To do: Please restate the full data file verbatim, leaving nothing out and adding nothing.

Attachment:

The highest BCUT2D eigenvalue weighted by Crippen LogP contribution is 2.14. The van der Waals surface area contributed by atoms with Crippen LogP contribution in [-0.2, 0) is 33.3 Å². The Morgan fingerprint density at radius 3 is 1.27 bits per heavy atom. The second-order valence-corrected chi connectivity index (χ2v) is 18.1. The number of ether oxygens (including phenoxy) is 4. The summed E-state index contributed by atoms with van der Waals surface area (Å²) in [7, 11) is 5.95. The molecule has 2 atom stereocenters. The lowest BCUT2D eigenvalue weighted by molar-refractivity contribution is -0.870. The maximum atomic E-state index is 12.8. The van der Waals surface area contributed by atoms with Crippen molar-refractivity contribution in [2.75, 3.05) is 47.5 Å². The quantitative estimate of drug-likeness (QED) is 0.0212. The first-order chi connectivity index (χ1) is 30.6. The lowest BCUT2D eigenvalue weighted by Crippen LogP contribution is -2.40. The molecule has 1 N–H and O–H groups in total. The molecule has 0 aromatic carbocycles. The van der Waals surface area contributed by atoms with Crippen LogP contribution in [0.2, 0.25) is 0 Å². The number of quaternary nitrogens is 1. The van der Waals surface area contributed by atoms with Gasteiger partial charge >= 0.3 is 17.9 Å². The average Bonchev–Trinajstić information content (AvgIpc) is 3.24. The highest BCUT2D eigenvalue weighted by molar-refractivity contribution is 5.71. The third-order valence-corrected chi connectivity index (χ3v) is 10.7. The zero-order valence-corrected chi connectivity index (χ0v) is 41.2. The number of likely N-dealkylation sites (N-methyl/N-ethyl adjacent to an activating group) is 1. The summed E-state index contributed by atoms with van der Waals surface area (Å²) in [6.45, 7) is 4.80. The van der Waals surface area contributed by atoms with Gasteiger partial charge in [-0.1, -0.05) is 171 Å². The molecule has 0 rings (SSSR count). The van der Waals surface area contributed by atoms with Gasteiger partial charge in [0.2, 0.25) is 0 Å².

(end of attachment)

The highest BCUT2D eigenvalue weighted by Crippen LogP contribution is 2.14. The van der Waals surface area contributed by atoms with Crippen LogP contribution in [-0.2, 0) is 33.3 Å². The Morgan fingerprint density at radius 3 is 1.27 bits per heavy atom. The second-order valence-corrected chi connectivity index (χ2v) is 18.1. The number of ether oxygens (including phenoxy) is 4. The summed E-state index contributed by atoms with van der Waals surface area (Å²) in [7, 11) is 5.95. The molecule has 2 atom stereocenters. The lowest BCUT2D eigenvalue weighted by molar-refractivity contribution is -0.870. The maximum atomic E-state index is 12.8. The van der Waals surface area contributed by atoms with Crippen molar-refractivity contribution in [2.75, 3.05) is 47.5 Å². The quantitative estimate of drug-likeness (QED) is 0.0212. The first-order chi connectivity index (χ1) is 30.6. The lowest BCUT2D eigenvalue weighted by Crippen LogP contribution is -2.40. The molecule has 1 N–H and O–H groups in total. The molecule has 0 aromatic carbocycles. The van der Waals surface area contributed by atoms with Crippen LogP contribution in [0.2, 0.25) is 0 Å². The number of quaternary nitrogens is 1. The van der Waals surface area contributed by atoms with Gasteiger partial charge >= 0.3 is 17.9 Å². The average Bonchev–Trinajstić information content (AvgIpc) is 3.24. The highest BCUT2D eigenvalue weighted by molar-refractivity contribution is 5.71. The third-order valence-corrected chi connectivity index (χ3v) is 10.7. The zero-order valence-corrected chi connectivity index (χ0v) is 41.2. The number of likely N-dealkylation sites (N-methyl/N-ethyl adjacent to an activating group) is 1. The summed E-state index contributed by atoms with van der Waals surface area (Å²) in [6.45, 7) is 4.80. The van der Waals surface area contributed by atoms with Gasteiger partial charge in [-0.1, -0.05) is 171 Å². The molecule has 0 rings (SSSR count). The van der Waals surface area contributed by atoms with Gasteiger partial charge in [0.2, 0.25) is 0 Å².